Newspaper Page Text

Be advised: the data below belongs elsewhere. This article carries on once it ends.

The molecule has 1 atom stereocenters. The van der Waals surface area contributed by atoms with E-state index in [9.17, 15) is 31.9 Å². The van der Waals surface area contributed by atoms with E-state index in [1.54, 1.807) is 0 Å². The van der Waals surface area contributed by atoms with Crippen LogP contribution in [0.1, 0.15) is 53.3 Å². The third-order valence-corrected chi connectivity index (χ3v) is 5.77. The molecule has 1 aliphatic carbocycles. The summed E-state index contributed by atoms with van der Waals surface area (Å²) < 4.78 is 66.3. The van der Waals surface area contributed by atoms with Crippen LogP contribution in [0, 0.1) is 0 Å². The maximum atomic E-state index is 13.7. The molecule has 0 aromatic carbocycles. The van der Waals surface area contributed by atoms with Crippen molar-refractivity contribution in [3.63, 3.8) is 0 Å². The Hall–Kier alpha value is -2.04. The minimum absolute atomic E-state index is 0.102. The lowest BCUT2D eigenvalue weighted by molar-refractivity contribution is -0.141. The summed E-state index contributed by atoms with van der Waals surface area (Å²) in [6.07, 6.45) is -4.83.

mums •'«ci. Volume XX2. Helena, Montana, Thursday, May 3, 1886. No. 23 <fl|clilccltlii'ÿjcralil. R. E. FISK D. W. FISK. Ä. J. FISK Publisher8 and Proprietors. Largest Circulation of any Paper in Montana Rates oi Subscription. WEEKLY "HERALD : On«* Year. (In advance).............................83 00 Ktx Months, (In advance)............................... J Three Months, (In advance)......................... 1 00 When not paid for in advance the rate will be Four Dollars per year! Postage, in all cases, Prepaia. DAILY HERALD: Ci t y Subscribers.delivered by carrier SI .00 a mon th One Year, by mail, (in advance)................. «9 00 Mi Months, by mail, (in advance)............... * 00 Three Months, by mail, (in advance)........... 2 50 If not paid in advance, 812 per annum. [Entered at the Postoffice at Helena as second class matter.] JVA11 communications should be addressed to KISK BROS., Publishers, Helena, Montana. SAILING. There's a golden track o'e • the billows foam, And the wind blows fresh and free ; And out with the breeze my boat would roam, But I wait, dear love, for thee ; In the sun's broad trail we will sail and sail, And never a care have we. And we ll touch at the strand of the beautiful land That lovers alone may see ; At the musical, magical land of bliss Tiiat gladdens the eye in love's sweet kiss— At the land, sweetheart, if we were to miss. Ah, what would our voyage tie? We're afloat, we're afloat. How the strong sails fill And the sun-kissed bubbles gleam. As the severed waves like driven snow heap from the prow and backward flow In a swift-uniting stream. And see ns we gently fall and rise On the glittering crest of the spray. There's the glistening ebony flash of fins Of the dolphins at their play. Yonder, far away, is a line of black, A penciling faint on the deep blue sky. That tells of the hurrying steamer's track. And now it fades from the watching eye. Here, near at hand, is a fishing smack, With the stain of rust on hulk and sail ; And there a yacht on a shoreward tack. Whose masts ne'er lient to an angry gale. Rush on, my boat, for the goldsn sun Jtips in the heaving sea. And the west is bright with rosy light, boon homeward we must flee— boon safe from the gathering winds of night, In the haven we must be. Come, sit you here by my side, sweetheart, Gome, sit you here by my side. Asjhomeward bound we swiftly go. In your heart will my heart confide; We will talk of all that is pure and fair, And ever in trust abide, Juki never a cloud shall make us afraid II Itll lv. . ... o.i— „..u„ '•EVEN THIS WILL PASS AWAY." Of all the proverbs, quaint and sweet, That burdened sou s eo gently greet. As some wise voice from ancient c ay. There sure is none in whose lielief The worn heart finds such sweet relief As "Even this will pass away 1" W! ien weary bands from early dawn 'Till lengthening eve must labor on, And know not surcease day by day; How gladly comes the sweet refrain. That echoes o'er and o'er again, "This, even this, will pass away." \V1 ien burdens that are hard to bear Would sink the soul in black despair. And whitening lips refuse to pray ; Faith's lovely face e'en then will glow, And sweet her voice that whispers low, "But even this will pass away." W hen earth to earth and dust to dust Is read above our heart's best trust, And we in anguish turn away, The bitter cup less bitter seems. When through its dregs the bright truth gleams, That even this will pass away. Yes, even this: With grief profound We stand beside the new-made mound, And long to greet the coming day, Whpn weary feet have found a rest. When, bands are folded o'er the breast, And all life's woes have passed away. A RURAL REMINISCENCE. The sermon was long and the preacher was prosy. The cushion was soft and the corner was cosy ; And musing, I knew. By my side in the pew. Was a dear little face that was dimpled and rosy. A stray lût of lace and the curls of a feather Lay close to m v cheek, and I didn't care whether The sermon was long. Or flirting was wrong In a lonely' back pew, as we knelt down to gether. In reading the prayers we had one book be tween us ; So sweet was the smile that nobody seen us, While l>ent on our knees (Oh, how Cupid did tease!) 1 had stolen a kiss, with the prayer-book to screen us. In the oriel window the sunlight was gleaming. In my drowsy old brain 1 felt love fancies teem ing ; Then ray heart gave a thump— but my head got a bump On the back of the pew—I had only been dream ing. QUESTIONING. Daisies in the summer meadow, Fern leaves in the woodland shadow— Why they grow and why they blow, Know'st thou why? Nay, not I ! Dream« of the happy days and places, Visions of fond hearts and faces— Why they come and why they roam, Know'st thou why? Nay, not 11 Wouldst thou stay the flowers from blooming? Wouldst thou ■ tay thy heart from roaming Where the beams of love lit dreams ('bann the eye ? Nay, not I ! A FARMER'S VIEW OF THE CHURCH. Well, wife. I've hail a round with Wâyne 'Bout jinin' our church ; He tried the sceptic dodge on me— The argument of smirch. Says he, "Ix>ok at your members now, There's Jones got drunk, and' Swem Will cheat a friend to make a trade ; Ain't I as good as them ?" Says I, "A butcher buying stock Does just the way you do ; lie hunts around the cattle yard, And finds the meanest two; Then every offer that he makes, An' every one he hears. Is coupled with the sneering words— 'Jest look at them two eteers !' You pick the meanest Christians out. An' then with tricky jeers. You run the whole church down by that— Jest look at them two steers!' No farmer's fooled by that old trick, An' so you can't afford To risk your soul in tryin' it Fpon the all-wise Lord." AFTER HIS BATH. Senator Conkling at Mammoth Hot Springs in I 883. Continuation of Professor Henderson's Sketch of the Visit of the Dis tinguished New Yorker to the National Park. Mammoth Hot Springs, April 24.— [Special Correspondence of the Herald.]— About 4 p. m. Senator Conkling bent his stately head and entered the old log post office, which was also occupied by me as my office as Assistant Superintendent of the Yellowstone National Park, and mak ing me one of his most graceful bows, with hat in hand, as if I were a woman revered or a monarch crowned, said: "Doctor, (for I must call you so,) when you left me in my bath in that delightful languor that succeeds great pain suddenly subdued, I was in a semi-comatose state, and neither thanked you nor even asked your name, and having learned the latter through Mr. Hobart, I have come in per son to thank you and to reward you for your prompt attention and marvelons treatment in this Park, where everything is marvelous." Setting his hat upon the counter, and with a graceful and most courteous recog nition of my danghter, Jennie Henderson, who advanced from behind her letter boxes and seemed as much astonished as I was at this remarkable speech as at the lordly and deliberate manner in which it was uttered, he drew out his pocket book and seemed to await my naming the amonnt of my fee as his medi cal attendant. "Senator, as a doctor I am so much of an amateur that I have never yet charged a fee, and if I relieved you of pain by the application of so simple a remedy, that is reward enough. But if you think you owe me anything yon will balance our account by giving me yonr autograph in our visit or's record, and the names also of the la dies and gentlemen who accompany yon in this your first visit to Wonderland." "Well, professor, you got me out of a trouble caused by my own stupidity or the laches of some one else, and now you pro pose to let me off much easier than the medical fraternity, a fellowship with whom you repudiate, usually do. Let me have that record and I shall most cheerfully enter a name that is more widely known than honored, I fear." T.nnia laid the wnnrd nn th« nnnnter and set a chair for our distinguished visi tor inside, and I advanced and occupied the place where he had stood on entering, to witness the manner of his doing it. For I confess that I was profoundly in terested in every word, look and move ment of this remarkable man, whose elo quence once swayed and dominated the greatest political party daring one of the greatest historical epochs of modern times, and whose eccentricities or pride had made him an object of psycological interest to every student of sociology. I was scon to witness one of these wind blown strains that not only indicate the direction of a tide but show the causes that lead to the rise and fall alike of men and empires. The pen with which the senator at tempted to write his name was either too new or too old. At all events, the ink would not flow fast enough to suit his no tion of what a good pen ought, and, with a petulance as astonishing as the cause was trivial, he raised his right hand and partly addressing the pen and his two au ditors said : "I can't write with that pen and shan't write it!" And dashed the pen to the further end of the counter whereit ignomiDiously fell to the floor, as many of his own Popes and ambitions had failen. Strange to say, his mental perturbation was contagious, and I at once tired up with an aDger and petulence equal to his own and exclaimed, with one hand on the door knob ready to make my exit when I had properly given vent to my pent up Utica : "All right, Senator ! If a man of yonr years and experience cannot rise above the fetichism that vents its venom on a piece of cold steel, I—don't—want—your—sig nature, and—I shan't—have it !" The Senator half rose, and with a com plex and indescribable movement he with his left hand arrested Jennie in the act of lifting up that small instrument that is said to be mightier than the sword, and with the right hand arrested my attempt to leave the room, and with a voice half command, half persuasion, said : "HendersoD, stop ! Miss HendersoD, I will pick up that pen, and I apologize for my rudeness. Your reproof, Mr. Hender son, was timely, temperate and just, and I—ac—cept—it !" He walked to where the pen had fallen and nicking it up, sat down, and with the utmost deliberation dipped his pen, the ink flowed admirably, ami he wrote in a plain, bold hand " Jnly 30,1683, Governor Geo. Boutwell, Boston, Mass.; Iioscoe Conkling, New York: Mrs. Conkling, Utica, N. Y. ; Miss Gertrude Herkimer Coxe, Kinderhook. N. Y.; Geo. C. Gorham, editor Rep'n., Washington, D. C. ; Judge Alfred Conkling Cox, Utica, N. Y." This record and these signatures are now of historic vaine and becomes a part of the history of the Yellowstone Park. He held out his hand and grasped mine with a vigor that admonished me how fortunate I was that it was that of a friend and not an enemy. It made me think of the advice of Polonins to Laertes. "The fra uds thou hast, once their adoption tried, Grapple them to *.hy soul with hoops ol steel." That sterling, honest grasp made me his friend forever. In one moment I forgot all and forgave all his petulance and spleen. He made me feel that I had been honored in having served him and that he was aright royal and im perial leader of men. He could neither fawn nor flatter, so that words of com mendation from his lips were worth cent per cent, and meant all they conveyed, and more than most men conld express in so few words. He dosed that interview with words that are all the more precious to men now that the lips that uttered them are sealed in eternal silence. "Professor, I am told by one who knows, that yon are the acknowledge student and interpreter of these grand terraces caves, boiling lakes, living, dead and dying cones, and that yon have given all these substantial somethings a local habitation and a name. Therefore I ask that you will do me the honor of being my interpreter, guide, philosopher and friend to-morrow, and if need be a monitor. Onr party will include those whose names I have put in your record, and I trust my friendship will do you no barm if not good." "Senator, I like yon ! Not because you are immaculate, but because you are in tensely human and thoughtfully honest. Adj- man may err, but there are few gifted men who can see an error and frankly ac knowledge it, as you have done to day. And I am all the more delighted that you honor me by permitting me to escort you and your party over the terraces, the stair way of by-gone centuries, where the resur rected rocks have risen iDto the light and taken forms more beautiful than man, Nature's own plagiarist born, can copy, far less steal and call it his alone by right divine. Yes, it will be a pleasure to show you these terraces that have occupied my thoughts and interest me next to that mystery of all mysteries, man." So we parted, to meet again on Jnly 31, 1883, to spend one day among the terraces. G. L. Henderson. WHEN 10 WEAR JEWELRY. [From the New York Sun J How m8iiy of wealth are there in New York—or elsewhere, for that matter—who understand and practice the art of wearing of jewelry with the same degree of perfec tion that they evince in dealing with the remainder of the toilet ? It is safe to say that they are comparatively few. Mrs. Wm. Whitney is one, Mrs. Marshall O. Roberts another, and Baroness Blanc a third, while a dozen others might be men tioned, forming, however, a very small minority of society women. This defect in the management of gems was never more noticeable than now. when the severity of street toilet is also a severe strain npon the natural vanity of the upstart whose hus band has suddenly "struck it rich." A wo man to be attired in perfect taste nowadays must change her jewelry as often as she changes her dress. It is true that there are women who pre tend to lead "sets" who go the extreme of wearing no ornaments of this soit at all npon the street during the day. There is no reason why a woman should not wear jewelry all the time, if she can afford it ; but the great point is to know just what lo wear and when to wear it. A well-known society lady, whose exquisite taste in mat ters of detail is proverbial, when approach ed on this subject during an afternoon call replied : "There is no cast iron rule about such things, of course—simply a line beyond which it is not safe to venture." "Bur wnar is yonr loea, tor instance, or how a lady should manage her jewelry throughout an entire day ?" "Well, I think that on her first appear ance in the morning she might wear id her ears small, plain drops, a siDgle small bracelet, an unpretentious brooch, and a tiny watch chain about the neck. Later, when out riding she should wear screw earriDgs of diamonds, pearls or torquoise. Her watch chain should hang across the breast in several thin festoons. The brooch should be more pronounced, too— such a? a large insect. She may wear two bracelets, that on one arm perfectly plain, the other ornamented, but not heavily. Both should be of gold. While entertain ing friends at luncheon she should select long pendant earrings (which are gradually comiDg back into favor), a necklace and locket. Her watch should have a light, queer chain with a ball or other charm at the end. On one wrist she may wear a rather heavy bracelet, on the other two thin ones. As to rings, she may wear sev eral, if her hands are pretty. If they are not, she should never draw attention to them in this way. "In the aftemooD, when she goes shop ping or calling, she should wear instead of pendants small knobs or close-setting ear rings and a single bracelet ontside her glove. In dressing for dinner the most im portant change is made. Tell me how the women about you at dinner wear their jewels, and I will tell you their origin. I think a lady should then wear handsome pendant ear-rings, with brooch to match, and small but elegant bracelets. She may a'so wear the richest rings she possesses, as they are here seen to the best advantage. "For the theatre much less display should be made. Solitaire ear-rings—pendant if preferred—a necklace withont pendants, several bracelets, a simple ornament in the hair and a large Drooch in the corsage would do very well. "All this applies almost equally to mar ried or single women. But m attending a reception or ball there must be the cus tomary distinction. Young unmarried ladies should not venture beyond a neck lace composed of a double gold chain, with pearl clasps, and an ornament in front of pearl and turquoises. Married women, on the contrary, may wear diamonds in profu sion—or pearls, if they prefer them—in necklace and earrings, and an armlet of plain gold near the left shoulder. A dia mond ornament for the hair adds to her toilet. "Chnrch ? Oh, yes. I had almost for gotten church. Well, at divine service a lady should wear no more jewelry than she did in the early morning, when she first appeared on the scene." A Dish of Crow. New York Tribune. "Daniel," said the President softly, as he stood at a window of the White House in jAe gloaming and dreamily watched the dim outline of a Potomac dredger making fail down the river. "What is it, sire?" "Do you recollect the exact wording of that reference to second terms in my letter of acceptance?" "Not precisely, sire, but it was to the effect that second terms were not beneficial to the nation, and should not be sought by patriotic Presidents." "H-m!" A moment's silence fell upon the room, and then : "Daniel," "Yes, sire." "Among the game in the White House larder is there any—any—crow ?" "I think there is, sire ; there generally is." "Have it made into a pie, Daniel." "To-day?" "Immediately." And then silence came again, broken only as the Preeident drammed softly on the window sill. AMONG THE TERRACES. Senator Conkling and Party Viewing the Phenomnal Features of Mam moth Springs on Their Park Tour of 1883. Mammoth Hot Springs, April 26,1888. —[Special correspondence of the Herald.] A four horse carriage and a few saddle horse* took Mr. Conkling s party up Ter race Mountain as far as the OraDge Geyser. Mrs. ConkliDg was in very poor health and "these dreadful bills," as she called them, that we encountered between the Hotel Plateau and Narrow Guage Terrace, upset what of nervous energy she started with, so she decided to return with the carriage, leaving the Senator, his niece, Miss Coxe, and her brother, Jndge Coxe, to continue the journey over the terraces on foot. The phenomenal features of the Orange Geyser were of profound interest to all and elicited some reflections that are well worth noting. The form and color suggested to me its name early in 1882. The two pulsating jets of boiling water rising from an un known depth and generally surging over its walls in rhythmic waves, de positing at each pulsation, invisible mole cules which become beautiful micioscopic cups, containing a tiny drop of water, and at the outer margins aud on the walls and at the base of the cone, becoming larger and larger until they contain many gal lons, or even barrels. Then there are billions of these cups lying beneath each other as the entombed coral insect lies bnried beneath their living successors. Then there is a par-boiled forest that is being buried in a magnesian tomb as sure ly, slowly and pitiously as the voracious reptile devours its crushed and quivering victim. "Why must this marvelous creation of inanimate nature involve and devour her evergreen, arboreal children?" said the vivacious and poetic Miss Coxe. "Your nature is as void of pity as her laws; she is as blind as Cupid and as silent as the Sphy ix," said her brother in a judicial tone. "Gertrude is right, for Nature is at once the creator and oestroyer. But there is this to be said in her favor, that though she seems to be deaf, dumb and blind, she has given us ears to hear her uncon scious music, tongues to voice her emo tions, and eyes to see her wonder-working modes and judginen s with which to comprehend some of her processes at least. But do you notice how like our human world is this terrace building world? These cups, from the least to the greatest, have each their day and all their doom ! They are in turn buried and forgotten ! Their torn» «ntl size are tha mara accidents of their nearness or distance from the creative vortex ; but time, the pitiless democrat, levels them all at last !" "Oh, well, uncle, let us drink the cup of joy that nature so generously bestows, and let Time and Death work their sweet wills, as they surely shall whether we will or no. I am glad that we are far enough away from the creative vortex to dream of being ourselves creators, or favorites of that made alike admirer and admired." So saying. Miss Gertrude skipped mer rily around the summit of the oraDge, pat ted the trees that were haviDg so cleanly but so hot a coffin, and proposed that we see something else. The Senator seemed sad, and the judge judicial, hut Miss Coxe, with that woman's instinct, felt that as mirth and melancholy are door neighbors.it was best to laugh and grow fat in the sunshine. Passing Bath Lake aud the Crank Tree Terrace, both of which were much ad mired. one for its transparency, the other for its twisticity. lor the terrace looked like an unfoldiDg scroll, and the trees that grow out of it seem to have been twisted and gnarled and bent and bungled as many humans are, but all in perfect harmony with that creative flat of vortex and envi ronment. The Jacob's Ladder Terrace occupied our attention for over an hour. The Frog Pond at the west end of this terrace dis charges its water at a temperature ot 45° into a bed of sulphur, in which it effeiv. s:s actively, and is then forced into a fissure that runs through the whole length of the terrace, over a hundred yards, and after reaching the east end of the terrace, at least eighty feet above the lake, is dis charged in a double jet at a temperature of 108° ; the water then flows down the walls of Fairy Terrace, building myriads of caps at the Orange, and underneath the wall are the three famous caves, Her mit's, Stalactite and Stygian. The latter is literally a cave of the dead. Even its entrance is covered with dead beetles, birds, mice, and whatever comes within the baleful death-dealing carbonic acid. The writer has yet to give his experience in attempting to explore this den of the Basalisk, one glance of whose eyes expels the spark of life from every moital thing. The Hermit's Cave has much more ex ternal than internal beauty. The Fairy Terrace is as Miss Coxe said, "one of Nature's most beautiful works of art." The yellows, greens and browns are most delicately shaded and blend into each in veritical stripes in degrees as impercept ible as that of the rainbow's prismatic hues. Great pendents hang over the eaves of the cave and retain all the beanty of the walls above, but in deeper shades. I must defer the description of our entrance into and exploration of the stal actite cave to another chapter, as the con versation is of more interest now that it has become classic ground by the addition of that haman increment that consecrates even a desert where a Bannockburn or a Shiloh has been fought. G. S. Henderson. Some Interesting Figures. A man of a mathematical turn of mind made an interesting calculation as to the amount of whisky consumed by a steady drinker who takes on an average twenty drinks a day. This wonld give 140 drinks a week, or 7,280 a year. Supposing it true that a man can keep np such an average for twenty years, he would have taken at the end of that time the enormous total of 145.600 drinks. The average drink is about seventy to the gallon. Dividing 145.600 by 70, it is seen that the man has imbibed 2,080 gallons of whisky, or about fifty-seven barrels, allowing thirty-six gal lons to the barrel. Supposing that the man 's 145,600 drinks cost him on an aver age ten cents a drink, it is seen that he has Bpent a handsome little fortune in the coarse of twenty years. QUEER LANGUAGE?. Cnrious .Means of Intercommunica tion Between Savages. [St. James' Gazette.] At the last meeting of the Berlin Anthro pological Society, Lieutenant Quedenfeldt, a German officer who has lived on Gomero island, one of the Canary group, described a whistling language which is used by the inhabitants. The language does not con sist ol any arbitrary series of- signals or sounds ; it is described as ordinary speech translated into articulate whistling, each syllable having its owu appropriate tone. The Gomero uses both fingers and lips when whistling, and Lieutenant Quedeu feldt asserts that he can carry on a conver sation with a neighbor a mile off, who perfectly Understands all be is saying. The practice is confined to Gomero island and is quite unknown in the other islands of the archipeligo. This adoption ot the whistling language is said to be due to the peculiar eological construction of Gomero island. It is traversed by numerous gullies and deep ravines running out iu all direc tions from the central plateau. As they are not bridged, they can only be coseed with great difficulty ; hence a man living within a stone's throw of another in a straight lice has often to go round many miles when he wishes to see or speak to his neighbor. This, it is conjecture!, led to the adoption of whistling as a useful means of communication, which has grad ually assumed the proportions of a true substitute for speech. It is described as being anything but unpleasant to the ear. This reminds one of the drum language of the natives of the Cameroon?, mentioned in Buchholz'8 book on We*t Africa, by means of which the most complicated messages can be conveyed to villages at a distance when occasion necessitates it. For this purpote a peculiarly shaped dram is employed. By dividing the surface into uneven halves the instrument on being struck may be made to yield two dis tinct notes. By these and shortening aud lengthening the intervals between each note, a code is established, with a regular sequence of taps, strokes, and intervals capable of expressing every syllable in the language. All the natives understand this code ; aud so highly elabom'ed is it that a chief can by its means summon to his presence any villager whom be desires to see, intimating to the latter at the same titre the purpose for which he is required. In this way, too, messages can be sent from village to village over wide stretches of country —the drummer in one hamlet transmitting to the next the signals he hears—and with extraordinary rapidity. Buchloz had proof on one occasion of the utility of this drum language and its capa bilities as a medium of com munication. The negro who had charge of bis canoe obtained leave o îe morning to attend to some private bus iness of his own which took him to the other side of the river. The man rema'ned away an unreasonable time, and Buchholz got very angry, as he was waiting to leave the place. Another negro suggested that they should drum for him. The drummer was sent for and instructed to inform the missiDg servant that his master was very angry with him, and that he wa to return at once. In a few minutes the man returned with the inevitable apologies for the length of time he had been away. He had perfectly understood the message drummed out to him, as Buchholz ascer tained by inquiring of him. Equally curious is the so-called sign lan guage, or finger speech of Oriental traders, largely employed on the east coast of Afri ca, in the direction of Zanzibar. Walking through a market-place in this region of the world the traveler will often witness a strange sight. A couple of grave, long bearded Arabs will step aside, each will put his hand up the other's sleeve, and the pair will then begin apparently to pinch each other's fingers for a few minutes. Often the performance will be varied One will unroll his long turban cloth, or perhaps lift up his long mantle and then cover his hand, and concealed beneath this the pinching of the fingers will proceed as be fore. The initiated know that this is a method of bargaining by means of a code of finger speech understood by eastern traders from Souther Arabia and Northern Africa to the borders of Persia. It has been adopted in the first instance for a simple reason. In the east, especially along the coast of the Red sea, Zanzibar and Southern Arabia, all business is transacted in the open air. And iu all such transactions the by Standers, idlers, riffraff and meddlesome busibodifs generally contrive to have a good deai to say, tendering their advice to both buyer and seller. The unwritten etiquette of the East requires that such friendly counsel should not be resented. But as the merchants and dealers find it an unmitigated nuisance and a great hin drance to business, they have adopted a certain code of finger signs, which they exchange when bargaining, with their hands concealed under their sleeves or torban cloth. Each finger and each joint of a finger represents a certain figure. So the pair can bargain by the hour—as they often do—to their hearts' content, and none of the noisy and gaping busy bodies around them be any the wiser for it. 8180,000 For Patti. Mine. Patti is in South America. From the point in view of the money-maker, this tonr will probably be the culminating point in th# career of the highest paid prima donna of musical history. For thirty pnblic performances she receives §180,000, or $6,000 an evening. This sum guaranteed to her even if the receipts are only §5. Bnt ander most ordinarily favor able circumstances she can make $12,500 in one evening. That means that in fonr evenings Mme. Patti will be able to earn as mnch, and more than the president of the United States receives in the twelve calendar months for his services to the country. Difference In Taste. Two friends met in the Omaha depot the other day, one from Chicago and the other from Los Angeles. "Where are you going?" asked the former. "Going to Los Angeles to spend the winter. And you "I'm going to spend the winter in Chicago," replied th* Los Angeles man.—Texas Siftings. ASTRONOMICAL SCIENCE. Its Progress Daring the Nineteenth Century. [From the Sidereal Messenger | Looking back at the year 1800, we are astonished at the change. The compara tively simple science of the heavenly bodies known to our predecessors, almost perfect so far as it went, incurious of what lay beyond its grasp, has developed into a body of manifold powers and parts, each with its separate mode and means of growth, full of strong vitality, but ani mated by a restless and unsatisfied spirit, haunted by the sense of problems unsolved, and tormented by conscious impotence to sound the immensities it perpetually con fronts. Knowledge might then be said to be bounded by the solar system; but even the solar system presented itself under an aspect strangely different from that it now wears. It consisted ot the sun, seven planets, and twice as many satelites, all circling harmoniously and in obedience to a universal law, by the compensating action of which the indefinite stability of their mutual relations was secured. The occasional incursion of a comet, or the periodical presence of a single such wan derer, chained by planetary or solar attrac tion, to prevent escape to outer space, availed nothing to impair the symmetry of the majestic spectacle. Now, not alone have the asceitained lim its of the system been widened by 1,000, 000,000 of miles, with the addition of one more giant planet and six satellites to the aDcient classes of its members, but a com plexity has been given to its constitution bafiling description or thought. Two hun dred and seventy circulating planetary bodies bridge the gap between Jupiter and Mars, the complete investigation of the movements of any one of which would overtask the energies of a lifetime. Mete orites, strangers apparently to the funda mental ordering of the solar household, swarm nevertheless, by millions in every cranny of its space, returning at regular intervals like the comets so singularly as sociated with them, or sweeping across it with hyperbolic velocities, brought per haps from some distant star. And each of these cosmical grains of dust has a theory far more complex than that of Jupiter; it bears within it the secret of its origin, and fulfills a function in the universe. The sun itself is no longer a semi-fabulous, fire girt globe, but the vast scene of the p'ay of forces as yet imperfectly known to us, offering a boundless field for the most ardu ous and inspirmg researches. AmoDgst the pianets, the widest variety in physical hab itudes is seen to prevail, and each is recog nized as a world apart, inviting inquiries which, to be effective, must necessarily be special and detailed. Even our own moon threatens to break loose from the tram mels of calculation, and commits "errors " which sap the very foundations of the lunar theory, and suggest the formidable necessity for its revision. Nay, the steadfa-t earth has forfeited the implicit confidence placed in it as a time keeper. and questions relating to the sta bility of the earth's axis, ami the constancy of the earth's rate of rotation are among those which it behooves the future to an swer. Everywhere there is multiformity and change, stimulating a curiosity which the rapid development of methods of re search offers the possibility of at least par tially gratifying. Outside the solar system the problems which demand a practical solution are all infinite in number and extent. And these have all arisen and crowded upon our thoughts within less than one hundred years. For sidereal science became a re cognized branch of astronomy only through Herschel's discovery of the revolutions of double stars in 1802. Yet already it may be and has been called "the astronomy of the future," so rapidly has the develop ment of a keen and universal interest at tended and stimulated the growth of power to investigate this sublime subject. What has been done is little—is scarcely a be ginning ; yet it is much in comparison with the total blank of a century past. Aud our knowledge will, we are easily persuaded, appear in turn the merest ignorance to those who come after us. Yet it is not to be despised, since by it we seach up groping fiDgers to touch the hem of the garment of the Most High. Ate 53 Raw Eggs. Ansonia, Conn., April 20.— Michael Beegan, a liquor dealer of New HaveD, who weighs 225 pounds, challenged James Brennan, a farmer, who had just brought in eight dozen eggs, to a raw-egg-eating contest for §10 a side last night. The farmer consented, and at 6 o'clock hey cracked the first egg. Beegan swal lowed his with sherry, Brennan took his from the shell. At the the twentieth egg Beegan succumbed, but Brennan kept on until 53 eggs had disappeared. Brennan has not been heard from since. He offered to bet Beegan that he conld eat five dozen eggs in an hour and a half, but the bet was not accepted. Why She Sat Down. This morning a young lady was passing a residence on whoso steps was a young man, and in front of which was a dog. In a flash her feet went out from under her and she went down on the icy walk. The dog in a playful mood rushed to her assistance, while the young man, not at all embarrassed, asked: "Did you fall?" "Well, I should think I had," said the young lady, rising and rearranging her head gear. "Yes," responded the youth, "I thought it must be funny if you sat down to play with the dog."—Albany Journal. Served Hot. ' "Madam," pleaded the tramp, piteously, "I am hungry to starving. May I take a few snowballs to eat from your side yard ?" "Certainly, my poor man," replied the woman with the big heart, kindly, "and if you like I'll warm them up for you."—New York Sun. Hie One Tbing Needful. Among the recent applications for patents Is one for a cigar selling machine, which drops out a "Havana," clips the end off and exposes a match and a piece of sand paper whenever a nickel is dropped into a slit in the side of the machine. The patent office has decided not to grant a patent until the inventor attaches a contrivance to his machine thatcvill also produce an automaton that will grab the nickel cigar and go off in the woods and smoke it.—Norristown Herald. FILLING IN AjCORNER LOT. Lewis Powell's Patient Labor of Fourteen Years, and His Job Isn't Finished Yet. "He has been at that for thirteen years." And the speaker laughed, say r The Atlanta Constitution , as he watched an old man gathering up a bucket of stones and brok eu bricks. The old man continued his work until his bucket was filled, aud then started back toward Spring street.stopping on his way to resurrect a rusty old hoop that was nearly buried in the gutter. After walking about three blocks he stop ped at the corner of Spring and James streets, and, laying the rusty hoop care fully upon a great pile of rusty hoops of all kinds and sizes, he carried the bucket to the back of the lot, a part of which was considerably lower than the front, and emptied the bucket r u! of bricks and stones He was about 70 years old apparently—ic his shirt sleeves, and wearing a dingy straw hat. He was feeble, too, and his steps were slow, but he stopped only to get a drink of water at the back door, and then ambled off with the empty backet. The little frame structure is half store and half residence. Just inside the door to the store sat a portly old lady of 60, or thereabouts. "Who is that old man yonder with that empty bucket?" "Him ! Why that's old man Lewis Powell, and he's my husband. I thought everybody knew him." "Is that all he does ?" "Fill up the lot, you mean ? No, no; he puts hoops on barrels and kegs, and raises calves and such like ; but that's his main business. He. 's been at it nigh on to four teen years." "And how much has he filled iu ?" "Ob. from the sidewalk on back. The lot is 50x80, and it used to be just one big hole. Now here on Spring street, where the front is, the bank went nearly straight down, 'cause the eye of the sewer was right there. Then the sewer was open and run in a gully the whole length of the lot and just about in the middle of the lot. Here on James street, at the side there, it wasn't so steep. The front of the old house was about half way down the bank, and the pillars at the back was over ten feet high. The house wasn't more'n twelve feet that way, either. And right at the back door the sewer passe!." "How deep was it?" "Well, right here at the front the city men measured to the sewer once, and it was a little over twenty feet below the sidewalk. The back of the lot was a little lower. It was one big hole 50x80, and almost in the bottom of it was the old house." "Fourteen years ago?" "Fourteen years ago we bought it from Jack Smith on time. It wasn't much, but me and Jenny and Joe and Stella just buckled down and worked like tigers. The neighbors made fun of us at tiist, and even the niggers thought it was funny. Now, I ain't telling you this because I'm stuck up about it, but it just shows what the Powell family has done, and it shows wbat poor folks can do if they stick at it." Didn't the old man help?" ' Yes, a little. But we had to live, and then he spent lots of his time a-fillin' up, so the brunt of the money part fell on me and the children. We bought the mud hole and he made the mud hole what it is now. Right here where the mud hole was there is a earner lot, and them what used to laugh at ns would like mighty well to own it now." And the old lady smiled as though the thought was a very plea«ant one. "Yes, sir," she continued, "it's worth a good deal now. and first thing you know, when the streets get paved along here, it will be worth a lot more than it is now." "And the old man?" "The old man has worked mighty faith ful. Little at a time he has fetched dirt and rocks and brick and trash. Then the c : ty pnt a pipe there for a sewer, and he begun at the sidewalk on spring street and filled back. The bank kept getting far ther and further, and after, I don't know how long, we built this little house on the filled-in part. The old man kept filling back, till we've got a pretty big back yard; and there's only a little part left to fill back there. You see, he never tore up the old house—.just throwed in around it and in it till he has almost buried it." "Why?" "Oh, it's just a notion of his. He didn't want to see the old house tore up, and there it is now, with just the roof stickin' out. In a little while it will be one level yard, 50 by 80, and a corner lot, too. And by the time it all gets filled up—well, me and the old man is gettin' feeble now and we won't last mach longer. But now that we are all out of debt and just enough left to do to keep the old man's hand in, it does me good to think of that old mudhole and how we had to save and slave and pinch to pay for it. And I think the old man like to 3tand there at the corner and look back how level and smooth it is, and think how it was done, a handful at a time, through the rain and the snow aud the sunshine. Fourteen years! It was a big job, but we stuck to it, and I'm restin' now, for my work is doue. The old man don't work like he used to, bnt he says his job ain't finished yet, and he keeps fillin' np." "And when his work is done--" "Then he'll rest too." Every One Ban. Omaha Man—Went to a spiritual seance down in Arizona, eh? Anything happen? Arizona Man—Well, yes. The medium went into a trance, and then announced that he was the spirit of a man who had been murdered, and that the murderer sat in the audience. "Well, well. Did anybody run?" "We all ran."—Omaha World. A Good Suggestion. Impecunious Dude—Cholly, I've got to make a waise or go to work, and I cawn't stand that, bah Jove I W%at would you wecommend? Cholly—You have a nice soft beard. Bor row a suit of female apparel and put It on, and any dime museum man will give you a job as a bearded lady on sight.—Chicago Tribune. A iiroRpn neart. "Papa," she said, as the old man came in late, "young Mr. Sampson offered himself to me to-night and I refused him. And oh, papa, I am afraid his heart is broken." "He told me about it," said the old man. "Then you met himF' "Yes, he's down at the Eagle playing bil liards."—New York Sun.